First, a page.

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Peripheral neuropathy in HIV patients in sub-Saharan Africa failing first-line therapy and the response to second-line ART in the EARNEST trial.

Arenas-Pinto, A; Thompson, J; Musoro, G; Musana, H; Lugemwa, A; Kambugu, A; Mweemba, A; ... Paton, NI; + view all (2016) Peripheral neuropathy in HIV patients in sub-Saharan Africa failing first-line therapy and the response to second-line ART in the EARNEST trial. Journal of Neurovirology , 22 (1) pp. 104-113. 10.1007/s13365-015-0374-7. Green open access

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Abstract

Sensory peripheral neuropathy (PN) remains a common complication in HIV-positive patients despite effective combination anti-retroviral therapy (ART). Data on PN on second-line ART is scarce. We assessed PN using a standard tool in patients failing first-line ART and for 96 weeks following a switch to PI-based second-line ART in a large Randomised Clinical Trial in Sub-Saharan Africa. Factors associated with PN were investigated using logistic regression. Symptomatic PN (SPN) prevalence was 22 % at entry (N = 1,251) and was associated (p < 0.05) with older age (OR = 1.04 per year), female gender (OR = 1.64), Tuberculosis (TB; OR = 1.86), smoking (OR = 1.60), higher plasma creatinine (OR = 1.09 per 0.1 mg/dl increase), CD4 count (OR = 0.83 per doubling) and not consuming alcohol (OR = 0.55). SPN prevalence decreased to 17 % by week 96 (p = 0.0002) following similar trends in all study groups (p = 0.30). Asymptomatic PN (APN) increased over the same period from 21 to 29 % (p = 0.0002). Signs suggestive of PN (regardless of symptoms) returned to baseline levels by week 96. At weeks 48 and 96, after adjusting for time-updated associations above and baseline CD4 count and viral load, SPN was strongly associated with TB (p < 0.0001). In summary, SPN prevalence was significantly reduced with PI-based second-line therapy across all treatment groups, but we did not find any advantage to the NRTI-free regimens. The increase of APN and stability of PN-signs regardless of symptoms suggest an underlying trend of neuropathy progression that may be masked by reduction of symptoms accompanying general health improvement induced by second-line ART. SPN was strongly associated with isoniazid given for TB treatment.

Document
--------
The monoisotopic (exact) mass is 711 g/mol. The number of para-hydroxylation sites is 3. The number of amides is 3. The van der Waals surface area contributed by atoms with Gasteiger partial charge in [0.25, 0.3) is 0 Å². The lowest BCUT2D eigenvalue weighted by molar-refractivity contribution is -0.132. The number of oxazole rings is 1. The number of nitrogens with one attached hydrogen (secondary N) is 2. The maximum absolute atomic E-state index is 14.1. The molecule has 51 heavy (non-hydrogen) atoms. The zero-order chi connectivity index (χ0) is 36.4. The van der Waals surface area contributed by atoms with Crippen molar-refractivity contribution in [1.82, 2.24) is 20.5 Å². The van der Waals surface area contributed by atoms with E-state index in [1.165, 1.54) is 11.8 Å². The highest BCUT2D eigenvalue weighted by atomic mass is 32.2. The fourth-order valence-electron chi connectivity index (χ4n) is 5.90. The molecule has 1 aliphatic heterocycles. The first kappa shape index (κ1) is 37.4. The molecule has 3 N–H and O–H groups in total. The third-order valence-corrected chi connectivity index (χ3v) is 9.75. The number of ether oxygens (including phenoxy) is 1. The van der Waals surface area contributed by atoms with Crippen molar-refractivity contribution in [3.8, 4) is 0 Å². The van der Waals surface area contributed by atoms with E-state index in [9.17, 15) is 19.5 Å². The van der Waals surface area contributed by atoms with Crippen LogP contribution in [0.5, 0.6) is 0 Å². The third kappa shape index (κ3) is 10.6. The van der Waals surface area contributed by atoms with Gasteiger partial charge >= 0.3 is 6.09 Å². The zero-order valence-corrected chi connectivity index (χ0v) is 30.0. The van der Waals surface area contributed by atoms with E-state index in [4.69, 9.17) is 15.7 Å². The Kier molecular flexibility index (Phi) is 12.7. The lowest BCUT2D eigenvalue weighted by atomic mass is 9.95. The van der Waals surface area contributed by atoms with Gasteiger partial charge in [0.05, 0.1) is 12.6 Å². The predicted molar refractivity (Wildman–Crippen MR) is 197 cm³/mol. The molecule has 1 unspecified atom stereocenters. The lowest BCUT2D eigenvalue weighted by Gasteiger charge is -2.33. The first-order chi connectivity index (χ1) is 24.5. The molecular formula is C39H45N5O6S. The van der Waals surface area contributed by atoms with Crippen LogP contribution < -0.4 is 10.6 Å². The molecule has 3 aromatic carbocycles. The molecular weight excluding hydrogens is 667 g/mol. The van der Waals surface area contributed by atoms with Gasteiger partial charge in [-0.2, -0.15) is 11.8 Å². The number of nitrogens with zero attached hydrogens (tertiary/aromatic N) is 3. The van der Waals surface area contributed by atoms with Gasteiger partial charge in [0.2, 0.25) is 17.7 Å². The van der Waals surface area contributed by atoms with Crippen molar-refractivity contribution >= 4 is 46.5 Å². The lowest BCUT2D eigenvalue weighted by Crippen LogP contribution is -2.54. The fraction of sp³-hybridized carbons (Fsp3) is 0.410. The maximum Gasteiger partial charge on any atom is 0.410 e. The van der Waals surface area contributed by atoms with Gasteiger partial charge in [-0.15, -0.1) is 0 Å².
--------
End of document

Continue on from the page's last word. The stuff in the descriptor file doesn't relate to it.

Type: Article
Title: Peripheral neuropathy in HIV patients in sub-Saharan Africa failing first-line therapy and the response to second-line ART in the EARNEST trial.
Open access status: An open access version is available from UCL Discovery
DOI: 10.1007/s13365-015-0374-7
Publisher version: http://dx.doi.org/10.1007/s13365-015-0374-7
Language: English
Additional information: The final publication is available at Springer via http://dx.doi.org/10.1007/s13365-015-0374-7
Keywords: HIV, Peripheral, neuropathy, Africa, Second-line ART, Tuberculosis
UCL classification: UCL > Provost and Vice Provost Offices
UCL > Provost and Vice Provost Offices > School of Life and Medical Sciences
UCL > Provost and Vice Provost Offices > School of Life and Medical Sciences > Faculty of Medical Sciences
UCL > Provost and Vice Provost Offices > School of Life and Medical Sciences > Faculty of Medical Sciences > Div of Infection and Immunity
UCL > Provost and Vice Provost Offices > School of Life and Medical Sciences > Faculty of Pop Health Sciences > Inst of Clinical Trials and Methodology
UCL > Provost and Vice Provost Offices > School of Life and Medical Sciences > Faculty of Pop Health Sciences > Inst of Clinical Trials and Methodology > MRC Clinical Trials Unit at UCL
UCL > Provost and Vice Provost Offices > School of Life and Medical Sciences > Faculty of Pop Health Sciences > Institute for Global Health
UCL > Provost and Vice Provost Offices > School of Life and Medical Sciences > Faculty of Pop Health Sciences > Institute for Global Health > Infection and Population Health
URI: https://discovery.ucl.ac.uk/id/eprint/1473150
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